Report: NSA spying on virtual worlds, online games

Published on NewsOK Modified: December 9, 2013 at 3:15 pm •  Published: December 9, 2013
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LONDON (AP) — American and British intelligence operations have been spying on gamers across the world, media outlets reported, saying that the world's most powerful espionage agencies sent undercover agents into virtual universes to monitor activity in online fantasy games such as "World of Warcraft."

Stories carried Monday by The New York Times, the Guardian, and ProPublica said U.S. and U.K. spies have spent years trawling online games for terrorists or informants. The stories, based on documents leaked by former National Security Agency contractor Edward Snowden, offer an unusual take on America's world-spanning surveillance campaign, suggesting that even the fantasy worlds popular with children, teens, and escapists of all ages aren't beyond the attention of the NSA and its British counterpart, GCHQ.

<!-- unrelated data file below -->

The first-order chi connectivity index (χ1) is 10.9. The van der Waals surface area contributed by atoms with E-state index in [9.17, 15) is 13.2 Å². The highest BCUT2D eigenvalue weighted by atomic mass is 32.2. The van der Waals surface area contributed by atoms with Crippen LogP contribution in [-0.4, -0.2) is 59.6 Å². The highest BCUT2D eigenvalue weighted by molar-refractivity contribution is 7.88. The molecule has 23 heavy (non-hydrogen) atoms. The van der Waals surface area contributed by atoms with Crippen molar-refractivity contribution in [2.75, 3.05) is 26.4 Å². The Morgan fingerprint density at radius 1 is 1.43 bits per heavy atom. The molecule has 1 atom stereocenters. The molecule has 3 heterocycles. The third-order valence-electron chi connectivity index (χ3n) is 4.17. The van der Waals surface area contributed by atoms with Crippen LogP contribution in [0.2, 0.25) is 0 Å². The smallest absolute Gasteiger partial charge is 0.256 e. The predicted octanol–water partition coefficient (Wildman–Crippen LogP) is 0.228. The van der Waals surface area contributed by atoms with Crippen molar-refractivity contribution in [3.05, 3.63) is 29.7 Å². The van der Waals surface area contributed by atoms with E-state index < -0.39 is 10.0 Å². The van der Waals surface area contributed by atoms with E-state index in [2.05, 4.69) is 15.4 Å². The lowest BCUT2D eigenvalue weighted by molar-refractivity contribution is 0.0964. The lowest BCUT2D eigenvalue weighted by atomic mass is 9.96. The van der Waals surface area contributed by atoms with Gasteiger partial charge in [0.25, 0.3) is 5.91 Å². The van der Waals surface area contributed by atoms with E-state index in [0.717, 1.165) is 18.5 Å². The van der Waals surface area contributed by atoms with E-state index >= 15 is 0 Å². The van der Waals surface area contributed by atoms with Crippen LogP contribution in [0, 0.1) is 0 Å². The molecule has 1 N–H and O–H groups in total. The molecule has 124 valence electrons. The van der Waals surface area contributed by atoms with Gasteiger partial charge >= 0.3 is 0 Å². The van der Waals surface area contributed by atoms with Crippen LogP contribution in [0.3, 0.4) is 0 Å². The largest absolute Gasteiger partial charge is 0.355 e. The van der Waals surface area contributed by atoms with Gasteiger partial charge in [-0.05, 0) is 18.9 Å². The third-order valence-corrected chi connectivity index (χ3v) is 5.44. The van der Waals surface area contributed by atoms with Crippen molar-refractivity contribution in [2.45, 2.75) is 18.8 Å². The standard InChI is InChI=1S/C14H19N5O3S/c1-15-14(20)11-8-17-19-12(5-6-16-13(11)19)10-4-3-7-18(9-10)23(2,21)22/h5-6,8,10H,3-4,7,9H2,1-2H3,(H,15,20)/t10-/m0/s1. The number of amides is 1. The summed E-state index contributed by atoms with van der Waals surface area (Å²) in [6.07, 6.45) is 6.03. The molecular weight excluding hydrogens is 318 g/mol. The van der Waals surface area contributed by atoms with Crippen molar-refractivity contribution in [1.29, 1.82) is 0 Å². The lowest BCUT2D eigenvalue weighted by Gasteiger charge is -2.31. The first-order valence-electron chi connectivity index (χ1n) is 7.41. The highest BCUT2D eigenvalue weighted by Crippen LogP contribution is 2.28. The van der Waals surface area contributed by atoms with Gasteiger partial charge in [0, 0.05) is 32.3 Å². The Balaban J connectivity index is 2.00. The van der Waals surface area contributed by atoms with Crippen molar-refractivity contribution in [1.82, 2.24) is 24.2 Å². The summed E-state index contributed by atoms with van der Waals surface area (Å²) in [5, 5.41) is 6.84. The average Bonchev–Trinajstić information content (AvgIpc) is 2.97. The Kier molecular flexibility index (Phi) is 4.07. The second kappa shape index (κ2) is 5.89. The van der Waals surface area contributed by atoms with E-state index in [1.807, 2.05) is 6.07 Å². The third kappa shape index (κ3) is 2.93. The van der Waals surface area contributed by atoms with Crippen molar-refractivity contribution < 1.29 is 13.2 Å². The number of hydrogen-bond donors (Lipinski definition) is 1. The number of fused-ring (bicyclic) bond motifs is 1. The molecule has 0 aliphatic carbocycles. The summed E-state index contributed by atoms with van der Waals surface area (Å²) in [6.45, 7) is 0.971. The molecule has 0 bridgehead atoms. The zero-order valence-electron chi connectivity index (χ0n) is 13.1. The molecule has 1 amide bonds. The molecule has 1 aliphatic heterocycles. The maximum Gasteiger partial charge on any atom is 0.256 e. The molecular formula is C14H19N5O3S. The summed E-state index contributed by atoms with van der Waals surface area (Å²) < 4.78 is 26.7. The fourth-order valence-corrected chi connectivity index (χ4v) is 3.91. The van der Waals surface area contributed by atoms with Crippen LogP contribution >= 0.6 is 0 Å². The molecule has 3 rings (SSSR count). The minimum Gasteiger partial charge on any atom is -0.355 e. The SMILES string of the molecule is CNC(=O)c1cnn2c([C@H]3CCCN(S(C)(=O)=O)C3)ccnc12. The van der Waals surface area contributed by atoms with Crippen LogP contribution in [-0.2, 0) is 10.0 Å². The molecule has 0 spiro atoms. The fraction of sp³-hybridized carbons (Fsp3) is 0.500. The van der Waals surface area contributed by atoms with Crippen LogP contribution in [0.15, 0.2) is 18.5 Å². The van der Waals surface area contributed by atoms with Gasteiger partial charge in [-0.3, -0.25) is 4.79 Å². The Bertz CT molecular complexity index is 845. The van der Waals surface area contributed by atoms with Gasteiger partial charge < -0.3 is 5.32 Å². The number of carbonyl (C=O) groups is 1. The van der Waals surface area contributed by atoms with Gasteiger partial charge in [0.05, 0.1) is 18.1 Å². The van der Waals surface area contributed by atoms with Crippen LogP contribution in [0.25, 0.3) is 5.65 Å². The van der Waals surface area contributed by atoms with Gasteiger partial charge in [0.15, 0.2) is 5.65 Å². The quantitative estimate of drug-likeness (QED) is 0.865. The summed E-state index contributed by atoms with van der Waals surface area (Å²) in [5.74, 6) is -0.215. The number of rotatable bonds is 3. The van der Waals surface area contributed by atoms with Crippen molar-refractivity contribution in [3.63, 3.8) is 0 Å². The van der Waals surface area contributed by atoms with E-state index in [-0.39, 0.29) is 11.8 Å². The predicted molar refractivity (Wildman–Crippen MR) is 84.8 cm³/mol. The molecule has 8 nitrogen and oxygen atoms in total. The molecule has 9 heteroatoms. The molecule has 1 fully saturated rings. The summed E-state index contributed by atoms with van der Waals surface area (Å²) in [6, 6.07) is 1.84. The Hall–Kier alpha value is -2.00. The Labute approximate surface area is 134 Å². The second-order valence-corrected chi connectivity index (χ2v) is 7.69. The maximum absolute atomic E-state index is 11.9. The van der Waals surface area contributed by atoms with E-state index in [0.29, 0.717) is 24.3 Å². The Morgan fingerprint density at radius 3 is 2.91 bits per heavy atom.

Virtual universes like "World of Warcraft" can be massively popular, drawing in millions of players who log months' worth of real-world time competing with other players for online glory, virtual treasure, and magical loot. At its height, "World of Warcraft" boasted some 12 million paying subscribers, more than the population of Greece. Other virtual worlds, like Linden Labs' "Second Life" or the various games hosted by Microsoft's Xbox — home to the popular science fiction-themed shoot-em-up "Halo" — host millions more.

Spy agencies have long worried that such games serve as a good cover for terrorists or other evildoers who could use in-game messaging systems to swap information. In one of the documents cited Monday by media outlets, the NSA warned that the games could give intelligence targets a place to "hide in plain sight."

Linden Labs and Microsoft Inc. did not immediately return messages seeking comment. In a statement, Blizzard Entertainment said that it is "unaware of any surveillance taking place. If it was, it would have been done without our knowledge or permission."

Microsoft issued a similar statement, saying it is "not aware of any surveillance activity. If it has occurred as reported, it certainly wasn't done with our consent."

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